Dance

Cultural Side of Twerking Explored By Olujimi Dance Collective

Written By Sergy Odiduro
January 19, 2023 at 1:14 PM

Dancers from the Olujimi Dance Collective rehearse at the Moss Center in Cutler Bay for the upcoming performance of T.W.E.R.K. (Photo courtesy of Olujimi Dance Collective)

Twerking.

Just the mere mention of the dance style can set off a fierce debate.

While some may dismiss it as a booty-popping, hips-gyrating dance craze best relegated to the dance floor, for Michelle Grant-Murray there is more to it than meets the eye.

The choreographer, educator, and artistic director of Olujimi Dance Collective, will explore this and more through the lens of four performances at the Dennis C. Moss Cultural Arts Center in Cutler Bay. The event will be held from Friday, Jan. 20 to Sunday, Jan. 22.

“We’ll have a live musician. We have some video elements and we have some vocalization going on through the spoken word,” says Grant-Murray.

Dancers will perform against the backdrop of something else that is known for movement: a train, she says.

Michelle Grant-Murray, dancer, choreographer and artistic director of Olujimi Dance Collective. (Photo courtesy of C.W. Griffin)

“Four women all get on this train for different reasons, but they all have a connection through their stories,”  Grant-Murray explains. “What happens on the train is that they’re time-hopping so they’re coming from different places and spaces in time. We’re looking at culture, history and philosophy over a time period in telling these four individual stories.”

Grant-Murray says the presentation has evolved as part of a larger conversation she has been having on twerking. She tackled the topic in depth two years ago at a Black Artist Talk event held at Deering Estate. The subject, she said, is one that is worth exploring.

“It is a very deep conversation,” says Grant-Murray. “I’ve been thinking about this since 2014.”

She recalls that at the time she was seated on the porch of the Oloffson Hotel in Port-au-Prince, Haiti.  Surrounding her was an eclectic group that included a historian, a life coach, and an artist (and a New Orleans second-line reveler), when the subject of twerking bubbled up as they belted out a string of gospel songs.

She realized that for every person who sees the style of dance as hypersexual or even vulgar, she, on the other hand, sees a dancer. A dancer whose hips are steeped in tradition and whose pelvic thrusts answer the call of the Congo.

Rehearsing for T.W.E.R.K. at the Moss Center. (Olujimi Dance Collective)

Carole Boyce-Davies, a featured speaker for the Black Artist Talk event and professor of Africana Studies and Literatures in English at Cornell University, explains that twerking traditionally served a specific purpose.

“(It’s now on) Tik Tok and all the various social media, Instagram and so on and it’s something that people are doing in a flagrant way to use their sexuality and their body without realizing that historically, many of these dance patterns had a very specific meaning, Whether they were fertility dances or dances for agricultural purposes (or other) reasons, just shaking the body was not part of the intent.”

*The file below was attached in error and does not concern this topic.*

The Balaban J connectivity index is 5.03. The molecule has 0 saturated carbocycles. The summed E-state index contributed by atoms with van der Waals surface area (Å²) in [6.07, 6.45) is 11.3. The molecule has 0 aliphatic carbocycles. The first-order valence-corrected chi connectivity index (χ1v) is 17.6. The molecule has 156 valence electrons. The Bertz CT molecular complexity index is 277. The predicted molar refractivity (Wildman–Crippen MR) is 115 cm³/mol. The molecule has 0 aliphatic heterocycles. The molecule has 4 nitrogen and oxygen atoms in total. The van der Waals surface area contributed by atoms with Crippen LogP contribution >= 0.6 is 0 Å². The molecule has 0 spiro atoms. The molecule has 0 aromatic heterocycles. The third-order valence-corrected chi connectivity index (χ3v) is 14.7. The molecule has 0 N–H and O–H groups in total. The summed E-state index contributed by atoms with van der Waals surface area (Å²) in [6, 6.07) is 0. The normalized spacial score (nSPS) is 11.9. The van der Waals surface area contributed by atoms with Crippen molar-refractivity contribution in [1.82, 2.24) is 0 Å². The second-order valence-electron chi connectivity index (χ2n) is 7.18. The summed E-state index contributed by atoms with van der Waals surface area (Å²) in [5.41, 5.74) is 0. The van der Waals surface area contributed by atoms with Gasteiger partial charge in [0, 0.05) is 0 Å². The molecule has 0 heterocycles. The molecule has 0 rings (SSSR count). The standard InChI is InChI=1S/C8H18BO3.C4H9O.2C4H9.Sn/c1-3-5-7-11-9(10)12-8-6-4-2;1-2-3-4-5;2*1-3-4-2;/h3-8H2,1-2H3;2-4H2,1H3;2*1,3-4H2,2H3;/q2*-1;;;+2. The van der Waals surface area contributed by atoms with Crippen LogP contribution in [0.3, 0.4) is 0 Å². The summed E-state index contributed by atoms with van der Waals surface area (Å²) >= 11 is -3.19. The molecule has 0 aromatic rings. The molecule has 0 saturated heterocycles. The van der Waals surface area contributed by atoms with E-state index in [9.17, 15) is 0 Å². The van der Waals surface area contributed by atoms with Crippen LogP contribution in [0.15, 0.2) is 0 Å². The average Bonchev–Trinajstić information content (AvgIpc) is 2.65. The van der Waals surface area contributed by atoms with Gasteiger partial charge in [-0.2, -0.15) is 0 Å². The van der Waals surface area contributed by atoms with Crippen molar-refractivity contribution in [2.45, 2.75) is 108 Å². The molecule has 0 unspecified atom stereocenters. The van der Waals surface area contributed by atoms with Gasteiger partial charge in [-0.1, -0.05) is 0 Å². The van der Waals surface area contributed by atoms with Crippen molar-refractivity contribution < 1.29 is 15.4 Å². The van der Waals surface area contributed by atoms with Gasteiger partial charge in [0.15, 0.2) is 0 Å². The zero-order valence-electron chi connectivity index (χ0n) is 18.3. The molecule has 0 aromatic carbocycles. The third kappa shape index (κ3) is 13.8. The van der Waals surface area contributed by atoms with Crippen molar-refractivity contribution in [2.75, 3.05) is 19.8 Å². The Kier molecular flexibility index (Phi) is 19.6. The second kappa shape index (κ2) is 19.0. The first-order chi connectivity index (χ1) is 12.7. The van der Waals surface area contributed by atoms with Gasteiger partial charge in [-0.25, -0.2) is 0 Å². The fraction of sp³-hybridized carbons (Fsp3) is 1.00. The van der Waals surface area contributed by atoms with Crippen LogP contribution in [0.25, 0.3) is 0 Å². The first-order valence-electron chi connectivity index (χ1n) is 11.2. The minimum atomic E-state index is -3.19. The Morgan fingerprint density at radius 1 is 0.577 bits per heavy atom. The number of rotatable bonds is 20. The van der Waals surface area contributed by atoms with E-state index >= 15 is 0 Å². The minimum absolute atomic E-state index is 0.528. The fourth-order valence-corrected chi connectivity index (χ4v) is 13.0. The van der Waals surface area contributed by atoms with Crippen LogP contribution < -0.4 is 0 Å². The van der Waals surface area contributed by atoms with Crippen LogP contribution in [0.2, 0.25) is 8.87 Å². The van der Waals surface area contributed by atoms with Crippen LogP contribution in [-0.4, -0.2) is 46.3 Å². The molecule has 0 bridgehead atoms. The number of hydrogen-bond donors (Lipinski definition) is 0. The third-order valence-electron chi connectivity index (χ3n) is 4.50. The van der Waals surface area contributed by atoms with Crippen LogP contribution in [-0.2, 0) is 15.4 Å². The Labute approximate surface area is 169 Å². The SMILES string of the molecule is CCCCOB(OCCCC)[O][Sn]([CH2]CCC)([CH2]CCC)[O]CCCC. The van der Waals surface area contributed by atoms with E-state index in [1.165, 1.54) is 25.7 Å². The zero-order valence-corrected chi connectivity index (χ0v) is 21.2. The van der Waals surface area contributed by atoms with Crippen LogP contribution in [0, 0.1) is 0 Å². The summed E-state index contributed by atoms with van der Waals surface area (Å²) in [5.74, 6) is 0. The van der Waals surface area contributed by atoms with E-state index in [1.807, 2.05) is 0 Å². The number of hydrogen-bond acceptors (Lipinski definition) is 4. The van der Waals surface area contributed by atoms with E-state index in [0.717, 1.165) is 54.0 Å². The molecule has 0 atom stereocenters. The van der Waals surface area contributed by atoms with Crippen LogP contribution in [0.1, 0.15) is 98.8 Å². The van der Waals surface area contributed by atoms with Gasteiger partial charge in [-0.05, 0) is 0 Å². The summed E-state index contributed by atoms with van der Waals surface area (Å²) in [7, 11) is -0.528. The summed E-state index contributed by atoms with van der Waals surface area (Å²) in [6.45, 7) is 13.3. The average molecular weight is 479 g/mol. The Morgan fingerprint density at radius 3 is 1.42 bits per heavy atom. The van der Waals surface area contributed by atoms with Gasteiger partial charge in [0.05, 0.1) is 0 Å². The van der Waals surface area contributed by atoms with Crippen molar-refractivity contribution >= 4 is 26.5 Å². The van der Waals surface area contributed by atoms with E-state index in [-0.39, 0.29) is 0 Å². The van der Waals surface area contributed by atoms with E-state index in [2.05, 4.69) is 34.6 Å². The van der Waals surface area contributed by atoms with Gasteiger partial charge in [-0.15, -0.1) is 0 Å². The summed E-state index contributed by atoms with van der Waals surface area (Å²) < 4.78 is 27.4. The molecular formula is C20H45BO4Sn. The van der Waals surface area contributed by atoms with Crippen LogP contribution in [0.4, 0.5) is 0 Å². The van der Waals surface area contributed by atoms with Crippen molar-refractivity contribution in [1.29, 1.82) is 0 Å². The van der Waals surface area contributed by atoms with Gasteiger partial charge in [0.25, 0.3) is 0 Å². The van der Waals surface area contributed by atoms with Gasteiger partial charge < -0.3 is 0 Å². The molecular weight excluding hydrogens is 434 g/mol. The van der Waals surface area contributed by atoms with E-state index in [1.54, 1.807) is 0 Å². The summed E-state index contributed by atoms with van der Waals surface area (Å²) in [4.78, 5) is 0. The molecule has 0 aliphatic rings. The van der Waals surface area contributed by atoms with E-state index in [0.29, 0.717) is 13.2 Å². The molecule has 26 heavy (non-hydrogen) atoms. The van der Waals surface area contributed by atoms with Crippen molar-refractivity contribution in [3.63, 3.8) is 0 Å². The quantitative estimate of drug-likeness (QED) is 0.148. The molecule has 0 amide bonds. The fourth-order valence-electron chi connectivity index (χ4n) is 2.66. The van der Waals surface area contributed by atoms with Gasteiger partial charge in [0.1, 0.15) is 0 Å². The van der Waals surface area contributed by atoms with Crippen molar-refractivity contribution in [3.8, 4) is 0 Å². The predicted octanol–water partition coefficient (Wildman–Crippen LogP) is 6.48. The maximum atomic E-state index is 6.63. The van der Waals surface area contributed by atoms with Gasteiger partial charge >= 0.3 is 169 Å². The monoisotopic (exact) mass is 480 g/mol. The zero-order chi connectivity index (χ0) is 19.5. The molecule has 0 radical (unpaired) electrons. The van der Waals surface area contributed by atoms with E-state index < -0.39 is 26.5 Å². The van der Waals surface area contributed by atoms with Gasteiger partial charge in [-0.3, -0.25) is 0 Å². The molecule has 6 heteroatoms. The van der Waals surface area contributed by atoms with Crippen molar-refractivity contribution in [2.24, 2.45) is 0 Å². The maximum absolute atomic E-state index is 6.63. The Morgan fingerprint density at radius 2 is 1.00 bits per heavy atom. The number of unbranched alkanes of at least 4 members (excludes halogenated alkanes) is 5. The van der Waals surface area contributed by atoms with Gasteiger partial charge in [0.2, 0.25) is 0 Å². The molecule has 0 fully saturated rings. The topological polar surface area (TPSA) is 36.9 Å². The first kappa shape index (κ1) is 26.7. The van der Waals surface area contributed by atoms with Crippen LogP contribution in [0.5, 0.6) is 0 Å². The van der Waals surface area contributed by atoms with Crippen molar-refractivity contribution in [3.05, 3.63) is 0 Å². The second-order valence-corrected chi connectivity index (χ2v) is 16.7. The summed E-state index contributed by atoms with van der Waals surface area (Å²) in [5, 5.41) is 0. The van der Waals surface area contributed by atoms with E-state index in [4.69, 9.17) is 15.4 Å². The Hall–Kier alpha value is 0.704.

Grant-Murray said that another opportunity allowed her the freedom to pursue the issue further.

“I’d already started to deconstruct the word T.W.E.R.K. (as) ‘Transnational Dance Works and Practices that Evoke Revolutionary Kinship.’   That was already a part of the conversation, deconstructing the word and what it actually looks like and how this movement, this practice, brings so many people together and so from that point, I  was offered a residency at the South Miami Dade Cultural Center and I was like, This is perfect. I can work on T.W.E.R.K.”

Her investigation eventually culminated in a series of programs that included a T.WE.R.K summer dance intensive and collaborations with noted dancers and choreographers including Yanique Hume, Ph.D., head of the culture studies department at the University of the West Indies.

Dancers perform “RoseWater” at Miami Beach Botanical Gardens during 2022’s Aspen Climate conference. Akeitha Carey, Shanna Woods, Erika
Loyola, Melissa Cobblah-Gutierrez and Michelle Grant-Murray. (Photo courtesy of Olujimi Dance Collective)

“We invited dance artists from different genres of the African diasporic movement form. So we had traditional West African and we had something called Umfundalali dance technique, which is a fusion of African dance forms that come from the continent and that was created by (the late) Dr. Karimu Welsh (an early scholar of African diaspora dance).”

With a wealth of knowledge under her belt,  Grant-Murray views her latest event at the Dennis C. Moss Cultural Arts Center as the culmination and celebration her previous work combined. It also serves as the perfect opportunity to leave her audience with a larger message.

“I would like for them to walk away with a broader perspective of how movement has traveled over space and time and how we live with that information inside of our body and how valuable that information is,” she said. “The wealth of that knowledge and that level of power, we carry that in our body. And what I would like for them to walk away with is empowerment.”

WHAT: Olujimi Dance Collective presents T.W.E.R.K.: Transnational Dance Works and Practices that Evoke Revolutionary Kinship

WHERE: Dennis C. Moss Cultural Arts Center, 10950 SW 211 St., Cutler Bay

WHEN:  8:30 p.m., Friday, Jan. 20 and Saturday, Jan. 21. 3:30 p.m. Saturday, Jan. 21 and Sunday, Jan. 22.

COST: $35 general admission, $10 discounted student tickets also available.

INFORMATION: 786-573-5300 or mosscenter.org

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